Synopses & Reviews
Brings experimental data in alignment with sound theory in computational spectroscopy
Computational spectroscopy is a rapidly evolving field that is becoming a versatile and widespread tool for the assignment of experimental spectra and their interpretation as related to chemical physical effects. Edited by a well-known researcher in the field, Computational Strategies for Spectroscopy: From Small Molecules to Nano Systems closes the gap between published computational results and sound theory to help scientists make accurate predictions and model more effectively in any application.
This book responds to the fact that the development of sophisticated experimental techniques poses correspondingly stringent requirements on the quality of the models employed to interpret spectroscopic results, and on the accuracy of the underlying chemical-physical descriptions. In such a complex scenario, theoretical studies can be extremely helpful.
Making modern computational strategies easily accessible to non-specialists as well as specialists, Computational Strategies for Spectroscopy presents a thorough overview of modern computational strategies for rotational. vibrational, electronic, and resonance spectroscopies covering a large interval of the electromagnetic spectrum, ranging from radiofrequencies to soft X-rays. The two sections of the book are devoted to:
Transitions between electronic and spin states within a static framework
Time-independent and time-dependent approaches to nuclear motions, with special reference to rotational, vibrational, and electronic spectroscopies
Dedicated chapters written by experts in the field give the reader a complete picture of the various spectroscopies from the general theoretical background to current challenges in the different fields. The stereo-electronic, vibrational, vibronic, and environmental effects on the overall spectral phenomena are analyzed for molecular systems ranging from small molecules to nano systems. Examples clearly illustrate the advantages and limitations of specific computational methods and models.
Providing the reader with a broad overview of the available computational approaches and their applicability, this carefully assembled resource will prove invaluable to computational chemists, analytical chemists and spectroscopists, physicists, materials scientists, and graduate students alike.
Computational spectroscopy is a rapidly evolving field that is becoming a versatile and widespread tool for the assignment of experimental spectra and their interpretation as related to chemical physical effects. This book is devoted to the most significant methodological contributions in the field, and to the computation of IR, UV-VIS, NMR and EPR spectral parameters with reference to the underlying vibronic and environmental effects. Each section starts with a chapter written by an experimental spectroscopist dealing with present challenges in the different fields; comprehensive coverage of conventional and advanced spectroscopic techniques is provided by means of dedicated chapters written by experts. Computational chemists, analytical chemists and spectroscopists, physicists, materials scientists, and graduate students will benefit from this thorough resource.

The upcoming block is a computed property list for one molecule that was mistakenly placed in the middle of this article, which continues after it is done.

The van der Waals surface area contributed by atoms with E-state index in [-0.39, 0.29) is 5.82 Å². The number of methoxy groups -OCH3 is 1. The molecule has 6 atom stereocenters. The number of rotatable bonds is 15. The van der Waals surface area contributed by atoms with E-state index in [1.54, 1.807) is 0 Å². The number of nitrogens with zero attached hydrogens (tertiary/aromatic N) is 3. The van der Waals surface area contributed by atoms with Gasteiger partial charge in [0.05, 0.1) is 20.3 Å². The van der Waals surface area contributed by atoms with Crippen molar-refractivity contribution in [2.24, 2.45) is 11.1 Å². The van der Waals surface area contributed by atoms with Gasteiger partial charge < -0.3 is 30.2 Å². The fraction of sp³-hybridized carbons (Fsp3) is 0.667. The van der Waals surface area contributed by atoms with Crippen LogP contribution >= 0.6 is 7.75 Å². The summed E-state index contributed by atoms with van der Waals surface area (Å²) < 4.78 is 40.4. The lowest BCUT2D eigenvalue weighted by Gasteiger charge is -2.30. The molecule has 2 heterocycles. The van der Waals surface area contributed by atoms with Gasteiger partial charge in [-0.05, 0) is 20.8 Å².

About the Author
Vincenzo Barone is a Full Professor of Theoretical and Computational Chemistry at the Scuola Normale Superiore in Pisa. He is President of the Italian Chemical Society and a Fellow of the International Academy of Quantum Molecular Sciences. He is the author of nearly 500 publications in international journals, with more than 20,000 citations, and has given about 150 invited lectures in Italian and foreign institutions.
Table of Contents
Introduction to Electron Paramagnetic Resonance 1
Marina Brustolon and Sabine Van Doorslaer
Challenge of Optical Spectroscopies 11
Ermelinda M. S. Maçôas
Quest for Accurate Models: Some Challenges From Gas-Phase Experiments on Medium-Size Molecules and Clusters 25
Maurizio Becucci and Giangaetano Pietraperzia
PART I ELECTRONIC AND SPIN STATES
1 UV–Visible Absorption and Emission Energies in Condensed Phase by PCM/TD-DFT Methods 39
2 Response Function Theory Computational Approaches to Linear and Nonlinear Optical Spectroscopy 77
Antonio Rizzo, Sonia Coriani, and Kenneth Ruud
3 Computational X-Ray Spectroscopy 137
Vincenzo Carravetta and Hans Ågren
4 Magnetic Resonance Spectroscopy: Singlet and Doublet Electronic States 207
Alfonso Pedone and Orlando Crescenzi
5 Application of Computational Spectroscopy to Silicon Nanocrystals: Tight-Binding Approach 249
PART IIA EFFECTS RELATED TO NUCLEAR MOTIONS: TIME-INDEPENDENT MODELS
6 Computational Approach to Rotational Spectroscopy 263
7 Time-Independent Approach to Vibrational Spectroscopies 309
Chiara Cappelli and Malgorzata Biczysko
8 Time-Independent Approaches to Simulate Electronic Spectra Lineshapes: From Small Molecules to Macrosystems 361
Malgorzata Biczysko, Julien Bloino, Fabrizio Santoro, and Vincenzo Barone
PART IIB EFFECTS RELATED TO NUCLEAR MOTIONS: TIME-DEPENDENT MODELS
9 Efficient Methods for Computation of Ultrafast Time- and Frequency-Resolved Spectroscopic Signals 447
Maxim F. Gelin, Wolfgang Domcke, and Dassia Egorova
10 Time-Dependent Approaches to Calculation of Steady-State Vibronic Spectra: From Fully Quantum to Classical Approaches 475
Alessandro Lami and Fabrizio Santoro
11 Computational Spectroscopy by Classical Time-Dependent Approaches 517
Giuseppe Brancato and Nadia Rega
12 Stochastic Methods for Magnetic Resonance Spectroscopies 549
Antonino Polimeno, Vincenzo Barone, and Jack H. Freed